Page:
Experienced and professional animal trainer provide their insights in answering this question :
A. It can be caused by insect sting, foreign body in the feet ( that can be under the skin in space between fingers), some injury… Swelling can become visible after couple of hours or a day. See your vet to check what is going on.

How to Identify Common Pet Problems ?

Our sources include academic articles, blog posts, and personal essays from experienced pet care professionals :

Most puppy mouthing is normal behavior. However, some puppies bite out of fear or frustration, and this type of biting can signal problems with future aggression. Puppies sometimes have temper tantrums. Usually tantrums happen when you`re making a puppy do something he doesn`t like.
Pacing and circling in dogs can be activities in which dogs engage in order to perform some normal activities like urinating, defecating, sniffing and investigating, or they can be compulsive behaviors which are not normal. They may also be indicative of underlying pain or a neurological disease or canine dementia.
Your dog can get high in excitement seeing you back from work or after a few days. This emotion can lead to them running in circles as a display of affection towards their owners.
Mouthing and play biting is a common phase for most pups and I often reassure owners that their pet will almost always grow out of it when they`re around three to five months old. Biting is also part of the natural teething process – this normally lasts until your pup is around seven months of age.
Be aware that even doing everything right, this behavior may not go away entirely until 5-6 months of age. Remember, this is a normal developmental period in puppies. For extra-bitey puppies, or those that are biting after 5-6 months of age, this blog will help give you some additional tips and recommendations.
As with humans, exercise can be a great stress reducer. Physical activities like walking or playing fetch help both you and your dog release tension. It is also good to provide your dog with a safe place in the home where he can escape anxious situations. Everybody enjoys a calm place to retreat.
Dogs have several reasons for staring at their owners, like to communicate with and understand us. Some dogs stare to manipulate owners, as in with begging for food or asking to be let outside. Training and dog sports are good ways to turn focused staring behavior into a positive experience.
Turning in circles before lying down is an act of self-preservation in that the dog may innately know that he needs to position himself in a certain way to ward off an attack in the wild.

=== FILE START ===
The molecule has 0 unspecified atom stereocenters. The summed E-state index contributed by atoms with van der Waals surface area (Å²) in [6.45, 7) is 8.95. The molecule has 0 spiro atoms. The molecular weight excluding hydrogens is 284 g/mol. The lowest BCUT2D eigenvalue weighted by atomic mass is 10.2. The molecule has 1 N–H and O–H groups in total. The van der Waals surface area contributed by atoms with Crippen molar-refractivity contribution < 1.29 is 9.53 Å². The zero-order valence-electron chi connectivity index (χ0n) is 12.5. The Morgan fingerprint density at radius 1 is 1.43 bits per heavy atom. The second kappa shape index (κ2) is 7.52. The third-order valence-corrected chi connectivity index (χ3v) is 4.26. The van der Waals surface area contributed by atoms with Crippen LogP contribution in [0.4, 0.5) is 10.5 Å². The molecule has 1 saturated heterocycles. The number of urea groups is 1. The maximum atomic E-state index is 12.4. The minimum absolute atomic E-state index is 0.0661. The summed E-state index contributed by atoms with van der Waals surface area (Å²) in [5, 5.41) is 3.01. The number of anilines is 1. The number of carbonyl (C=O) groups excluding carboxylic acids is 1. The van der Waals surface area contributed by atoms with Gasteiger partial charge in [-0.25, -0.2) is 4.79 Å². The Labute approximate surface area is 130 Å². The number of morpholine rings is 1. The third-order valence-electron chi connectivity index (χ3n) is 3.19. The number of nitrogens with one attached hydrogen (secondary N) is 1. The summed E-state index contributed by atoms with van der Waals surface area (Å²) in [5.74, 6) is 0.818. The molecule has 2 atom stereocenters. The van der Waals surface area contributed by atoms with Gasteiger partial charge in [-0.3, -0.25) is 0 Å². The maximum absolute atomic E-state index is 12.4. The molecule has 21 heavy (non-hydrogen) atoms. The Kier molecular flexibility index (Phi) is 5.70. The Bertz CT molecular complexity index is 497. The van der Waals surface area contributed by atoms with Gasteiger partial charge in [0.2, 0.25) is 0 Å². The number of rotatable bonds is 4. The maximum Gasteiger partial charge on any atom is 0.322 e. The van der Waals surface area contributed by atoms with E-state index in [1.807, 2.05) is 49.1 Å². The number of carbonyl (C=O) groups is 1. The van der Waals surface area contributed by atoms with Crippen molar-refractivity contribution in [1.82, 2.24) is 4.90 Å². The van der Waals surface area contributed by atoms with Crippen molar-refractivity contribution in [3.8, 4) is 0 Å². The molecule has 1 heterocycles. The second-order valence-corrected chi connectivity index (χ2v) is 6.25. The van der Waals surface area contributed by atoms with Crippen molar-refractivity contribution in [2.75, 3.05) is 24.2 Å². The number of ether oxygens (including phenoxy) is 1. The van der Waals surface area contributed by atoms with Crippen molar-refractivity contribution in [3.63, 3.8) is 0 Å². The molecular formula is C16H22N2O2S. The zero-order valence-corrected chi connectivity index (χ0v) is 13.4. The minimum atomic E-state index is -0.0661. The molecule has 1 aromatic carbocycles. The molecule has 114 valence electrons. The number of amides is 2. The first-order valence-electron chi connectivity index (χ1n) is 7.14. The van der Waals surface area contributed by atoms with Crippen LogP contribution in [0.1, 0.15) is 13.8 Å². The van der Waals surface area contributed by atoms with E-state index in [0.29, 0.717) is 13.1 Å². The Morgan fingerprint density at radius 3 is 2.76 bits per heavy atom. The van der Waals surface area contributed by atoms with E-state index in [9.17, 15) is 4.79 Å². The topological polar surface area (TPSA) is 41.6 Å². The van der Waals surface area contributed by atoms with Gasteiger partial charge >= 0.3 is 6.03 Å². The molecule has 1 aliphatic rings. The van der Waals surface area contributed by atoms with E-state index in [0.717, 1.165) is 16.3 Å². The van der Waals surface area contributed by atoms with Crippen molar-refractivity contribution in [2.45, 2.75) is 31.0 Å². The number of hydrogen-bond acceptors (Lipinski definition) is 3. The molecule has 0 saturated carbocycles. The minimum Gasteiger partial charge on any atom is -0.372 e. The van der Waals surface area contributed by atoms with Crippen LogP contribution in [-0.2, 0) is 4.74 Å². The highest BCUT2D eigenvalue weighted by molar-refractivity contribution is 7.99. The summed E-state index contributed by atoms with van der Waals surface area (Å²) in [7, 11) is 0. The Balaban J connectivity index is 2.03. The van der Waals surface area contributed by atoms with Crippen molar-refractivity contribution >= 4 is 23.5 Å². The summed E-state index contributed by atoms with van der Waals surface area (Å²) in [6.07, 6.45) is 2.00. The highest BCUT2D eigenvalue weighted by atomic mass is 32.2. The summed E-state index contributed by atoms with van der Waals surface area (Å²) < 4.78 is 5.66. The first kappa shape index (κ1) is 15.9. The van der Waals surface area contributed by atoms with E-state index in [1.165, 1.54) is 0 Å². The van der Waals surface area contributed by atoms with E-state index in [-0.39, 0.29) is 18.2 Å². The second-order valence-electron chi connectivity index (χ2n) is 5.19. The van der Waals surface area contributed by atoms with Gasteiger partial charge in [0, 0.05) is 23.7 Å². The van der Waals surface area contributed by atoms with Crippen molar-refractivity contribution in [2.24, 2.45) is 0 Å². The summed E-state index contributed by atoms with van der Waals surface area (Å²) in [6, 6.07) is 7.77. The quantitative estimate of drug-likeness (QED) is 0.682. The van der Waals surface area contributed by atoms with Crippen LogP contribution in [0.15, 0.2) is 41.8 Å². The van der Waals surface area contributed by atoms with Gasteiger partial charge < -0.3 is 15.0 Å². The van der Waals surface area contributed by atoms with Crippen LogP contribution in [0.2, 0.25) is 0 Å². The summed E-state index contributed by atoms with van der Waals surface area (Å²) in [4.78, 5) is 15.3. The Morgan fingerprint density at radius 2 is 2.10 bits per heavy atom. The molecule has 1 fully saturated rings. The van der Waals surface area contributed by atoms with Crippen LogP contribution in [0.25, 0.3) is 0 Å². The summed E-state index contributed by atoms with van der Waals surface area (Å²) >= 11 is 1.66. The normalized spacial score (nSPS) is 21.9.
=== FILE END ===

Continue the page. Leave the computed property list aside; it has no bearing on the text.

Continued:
For some love-their-people dogs, the sight of their favorite person walking in the door after being at work or returning from a vacation, puts them in tail spins– literally. They display their excitement by spinning quickly, prancing up and down — and some even let out happy, greeting yelps.
As with other dog behaviors, there can be several reasons that lead dogs to lick or chew their paws. These include injuries; skin problems; environmental, parasite, or food allergies; and boredom or anxiety.
Your dog may be biting because they are brimming with excitement and energy. Australian Cattle Dogs do need a generous walk each day. So start taking them for a long walk and throwing things for them to fetch as you go. If they`re tired and sleeping, they won`t get worked up and start biting so easily.
Puppy discipline uses a combination of redirection, basic commands that reprimand in a firm but calm tone of voice, supervision, and positive reinforcement. Positive reinforcement: When puppies exhibit good behavior or correct bad behavior, reward them with verbal praise, petting, treats, or playtime.
If your puppy is teething, try freezing a rubber toy; the cold rubber will soothe their gums. As always, supervise your puppy so they don`t chew and swallow any pieces. Make items unpleasant to your dog. Furniture and other items can be coated with a taste deterrent (such as Bitter Apple®) to make them unappealing.
Puppies can play rough. Puppy play consists of chasing, pouncing, barking, growling and biting. Many pet owners mistake normal play behavior as aggression or laugh off behavior that is a warning sign for truly aggressive behavior.
The most important thing to remember is that for the vast majority of puppies, mouthing or play biting is a phase that they will typically grow out of once they reach between three and five months of age.
Adult dogs sleep longer at night than puppies do — usually between 60% and 80% of the hours between 8 p.m. and 8 a.m. depending on their surroundings and their owner`s schedule. However, daytime naps are still important for adult dogs, who may sleep for up to 37% of the day.
Obviously, his stronger sense of smell is useful, but it`s also because dogs can see movement and light in the dark, and other low-light situations, better than humans. They are assisted by the high number of light-sensitive rods within the retina of their eyes. Rods collect dim light, supporting better night vision.
Common signs of anxiety in dogs include: